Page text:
If the autograph manuscript of theFukan zazen gialready displays some of the characteristic flavor of Dōgen’s Zen, the vulgate text, to which I want to turn in this chapter, is vintage Dōgen. Written a decade or more after the original, Tenpuku version, it is a more mature expression of his writing. Generally speaking, the style has been somewhat refined, and one or two of the more self-conscious passages have been omitted. Also omitted are several passages—some of them quite important—that had been taken over in the original work from theTso-ch’an i. In their place has...

  7. Conclusion
    (pp. 161-170)

    In my discussion of theFukan zazen giI have pointed to two general themes in Dōgen’s approach to the teaching of meditation that seem to distinguish his style from that of Tsung-tse: like many in the Ch’an tradition, he is careful always to bind his practice with its theory and present it as an expression of the higher wisdom of the supreme vehicle; perhaps more than most in the tradition, he is concerned to ground his practice in history and identify it with the orthodox transmission of the Buddhas and Patriarchs. The emphasis on these two themes—and the...

  8. Documents

    • Document 1 “On the Origin of the ‘Principles of Seated Meditation’”
      (pp. 173-173)

      The original manuscript of this note, thought to be in Dōgen’s own hand, is untitled. The text appears at DZZ.2:6 under the title supplied by Ōkubo Dōshū: “Fukan zazen gi senjutsu yurai.” It has previously been translated into English in Waddell and Abe, “Dōgen’s Fukanzazengi and Shōbōgenzō zazengi.” Bold type here indicates phrases, undecipherable in the manuscript, that are translated from Ōkubo’s reconstruction.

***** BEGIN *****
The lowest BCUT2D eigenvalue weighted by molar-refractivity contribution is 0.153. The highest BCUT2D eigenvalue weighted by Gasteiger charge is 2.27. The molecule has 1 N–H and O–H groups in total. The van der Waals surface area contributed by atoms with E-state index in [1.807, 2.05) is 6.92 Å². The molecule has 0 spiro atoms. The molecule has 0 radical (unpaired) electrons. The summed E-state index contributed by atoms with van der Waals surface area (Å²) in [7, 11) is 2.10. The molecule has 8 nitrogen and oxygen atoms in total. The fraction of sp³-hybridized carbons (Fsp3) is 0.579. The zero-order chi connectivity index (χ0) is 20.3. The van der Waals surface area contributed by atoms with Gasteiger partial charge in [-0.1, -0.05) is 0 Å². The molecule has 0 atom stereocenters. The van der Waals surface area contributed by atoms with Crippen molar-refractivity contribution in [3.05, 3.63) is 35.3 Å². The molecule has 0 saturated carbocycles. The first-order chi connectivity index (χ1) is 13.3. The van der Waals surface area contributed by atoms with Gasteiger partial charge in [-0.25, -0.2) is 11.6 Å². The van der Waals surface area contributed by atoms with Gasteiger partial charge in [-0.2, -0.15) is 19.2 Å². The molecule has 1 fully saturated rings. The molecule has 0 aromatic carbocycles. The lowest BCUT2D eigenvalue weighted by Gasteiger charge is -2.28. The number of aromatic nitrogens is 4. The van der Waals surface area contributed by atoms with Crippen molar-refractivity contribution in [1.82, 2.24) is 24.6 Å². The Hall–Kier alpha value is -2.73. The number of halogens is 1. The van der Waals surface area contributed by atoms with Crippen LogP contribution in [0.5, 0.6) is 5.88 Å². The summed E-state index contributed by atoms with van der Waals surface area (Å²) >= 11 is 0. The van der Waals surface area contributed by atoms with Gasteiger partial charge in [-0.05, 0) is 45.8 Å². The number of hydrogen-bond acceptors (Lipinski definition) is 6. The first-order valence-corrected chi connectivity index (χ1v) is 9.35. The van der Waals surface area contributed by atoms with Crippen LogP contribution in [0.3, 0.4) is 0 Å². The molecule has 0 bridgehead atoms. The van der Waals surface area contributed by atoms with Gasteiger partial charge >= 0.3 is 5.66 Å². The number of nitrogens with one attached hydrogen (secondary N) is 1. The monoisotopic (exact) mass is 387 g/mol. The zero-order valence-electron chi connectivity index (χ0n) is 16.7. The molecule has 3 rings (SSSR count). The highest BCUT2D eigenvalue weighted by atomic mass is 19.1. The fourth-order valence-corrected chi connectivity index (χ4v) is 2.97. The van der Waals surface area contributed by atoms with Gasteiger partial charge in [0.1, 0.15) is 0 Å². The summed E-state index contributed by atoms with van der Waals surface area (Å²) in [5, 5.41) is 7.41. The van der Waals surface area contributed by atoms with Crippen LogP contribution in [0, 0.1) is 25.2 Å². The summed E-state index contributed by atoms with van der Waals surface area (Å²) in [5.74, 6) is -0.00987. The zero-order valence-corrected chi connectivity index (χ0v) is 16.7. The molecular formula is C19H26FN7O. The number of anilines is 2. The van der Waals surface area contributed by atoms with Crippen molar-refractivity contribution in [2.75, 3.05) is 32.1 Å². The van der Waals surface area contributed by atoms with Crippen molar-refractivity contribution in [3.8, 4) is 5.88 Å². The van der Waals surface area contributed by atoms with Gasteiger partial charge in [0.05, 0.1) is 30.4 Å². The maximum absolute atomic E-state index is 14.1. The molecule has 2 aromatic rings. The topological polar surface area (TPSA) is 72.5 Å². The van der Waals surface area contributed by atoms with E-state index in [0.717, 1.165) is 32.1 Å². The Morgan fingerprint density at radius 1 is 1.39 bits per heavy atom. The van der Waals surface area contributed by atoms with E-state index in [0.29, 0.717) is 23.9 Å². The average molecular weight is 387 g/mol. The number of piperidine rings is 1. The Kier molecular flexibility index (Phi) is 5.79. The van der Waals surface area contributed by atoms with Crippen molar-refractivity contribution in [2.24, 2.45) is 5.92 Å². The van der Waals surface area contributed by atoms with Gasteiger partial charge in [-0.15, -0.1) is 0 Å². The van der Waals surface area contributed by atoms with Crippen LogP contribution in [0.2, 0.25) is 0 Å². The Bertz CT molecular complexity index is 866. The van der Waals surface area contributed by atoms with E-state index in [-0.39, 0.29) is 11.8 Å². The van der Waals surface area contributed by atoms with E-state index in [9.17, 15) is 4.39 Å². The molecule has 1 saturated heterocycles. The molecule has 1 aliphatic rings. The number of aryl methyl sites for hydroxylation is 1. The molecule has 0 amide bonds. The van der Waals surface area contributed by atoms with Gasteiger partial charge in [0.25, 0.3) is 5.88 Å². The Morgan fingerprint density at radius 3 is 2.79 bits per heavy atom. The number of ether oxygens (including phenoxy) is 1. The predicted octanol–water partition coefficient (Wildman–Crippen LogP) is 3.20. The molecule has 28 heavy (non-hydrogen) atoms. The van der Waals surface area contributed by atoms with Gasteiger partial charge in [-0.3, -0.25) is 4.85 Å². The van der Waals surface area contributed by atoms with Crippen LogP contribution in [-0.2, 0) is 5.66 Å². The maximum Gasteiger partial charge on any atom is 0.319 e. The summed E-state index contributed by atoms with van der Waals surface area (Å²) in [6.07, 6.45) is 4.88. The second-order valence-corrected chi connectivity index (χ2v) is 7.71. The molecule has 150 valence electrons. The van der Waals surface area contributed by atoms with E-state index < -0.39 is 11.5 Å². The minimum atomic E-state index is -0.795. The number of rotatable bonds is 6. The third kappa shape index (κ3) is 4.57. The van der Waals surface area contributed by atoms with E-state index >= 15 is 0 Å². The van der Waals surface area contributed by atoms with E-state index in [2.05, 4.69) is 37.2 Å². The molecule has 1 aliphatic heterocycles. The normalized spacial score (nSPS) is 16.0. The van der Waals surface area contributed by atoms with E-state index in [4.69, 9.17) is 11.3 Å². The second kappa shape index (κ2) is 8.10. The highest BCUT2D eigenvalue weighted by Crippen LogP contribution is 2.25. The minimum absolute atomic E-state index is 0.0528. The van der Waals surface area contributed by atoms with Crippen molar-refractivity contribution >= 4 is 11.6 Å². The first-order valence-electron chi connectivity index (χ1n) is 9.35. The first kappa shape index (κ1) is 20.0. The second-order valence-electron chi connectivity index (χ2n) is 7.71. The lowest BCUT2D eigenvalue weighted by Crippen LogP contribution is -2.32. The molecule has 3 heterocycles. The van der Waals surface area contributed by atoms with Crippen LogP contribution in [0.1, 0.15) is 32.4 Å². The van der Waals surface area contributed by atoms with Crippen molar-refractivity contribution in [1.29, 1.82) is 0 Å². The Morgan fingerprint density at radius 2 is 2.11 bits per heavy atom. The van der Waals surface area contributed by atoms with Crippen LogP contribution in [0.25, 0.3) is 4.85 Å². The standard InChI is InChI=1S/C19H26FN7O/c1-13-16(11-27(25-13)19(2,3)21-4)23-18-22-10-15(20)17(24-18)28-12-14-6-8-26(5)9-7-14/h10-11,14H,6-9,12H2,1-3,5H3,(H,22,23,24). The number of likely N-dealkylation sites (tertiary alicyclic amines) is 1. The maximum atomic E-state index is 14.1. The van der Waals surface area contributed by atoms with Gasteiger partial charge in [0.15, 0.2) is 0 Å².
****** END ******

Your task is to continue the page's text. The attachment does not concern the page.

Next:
The treasury of the eye of the truedharma,separately transmitted outside scripture, has never been heard of in our kingdom, much less has any “Principles of Seated Meditation” been transmitted to us. When I returned to...

    • Documents 2 : A—E “Principles of Seated Meditation”: A Comparative Translation of Dōgen’s Meditation Manuals
      (pp. 174-187)

      This table compares (B) the Tenpuku version of theFukan zazen gi(FKZZG [i]) with the following:

      A. CYCK: Tsung-tse’sCh’an-yiian ch’ing-kuei Tso-ch’an i

      C. FKZZG (2):Kōroku Fukan zazen gi

      D. SBGZ:Shōbō genzō zazen gi

      E. BDH:Bendō hō, “zazen hō”section

      For convenience of comparison, the following conventions have been used:

      Boldface: a. in CYCK, passages common to FKZZG (1)

      b. in other texts, passages common to CYCK

      Italics:a. in FKZZG, passages not common to (1) and (2)

      b. in other texts, passages not common to FKZZG

      Fukan zazen gi(2) has been translated into English...

    • Document 3 “Lancet of Seated Meditation”
      (pp. 188-206)

      This translation of Dōgen’sShōbō genzō zazen shinis based on the edition published at DZZ. 1: 90—101, which generally follows the text of an early manuscript, preserved at Kōfuku ji, in Kumamoto, thought by some to be in Dōgen’s own hand. (See Mizuno Yaoko, “Shōbō genzō no shohon sono ta ni tsuite,” in the introduction toShōbō genzō Shōbō genzō zuimon ki,ed. by Nishio Minoru et al.,Nikon koten bungaku taikei81 [1965], 51—52. The manuscript has been published inDōgen zenji shinseki kankei shiryō shū[1980], 421-34.) Such minor variants as exist in other texts...

  9. Glossary of Chinese and Japanese Names and Terms
    (pp. 207-228)
  10. Works Cited
    (pp. 229-244)
  11. Index
    (pp. 245-259)
  12. Back Matter
    (pp. 260-262)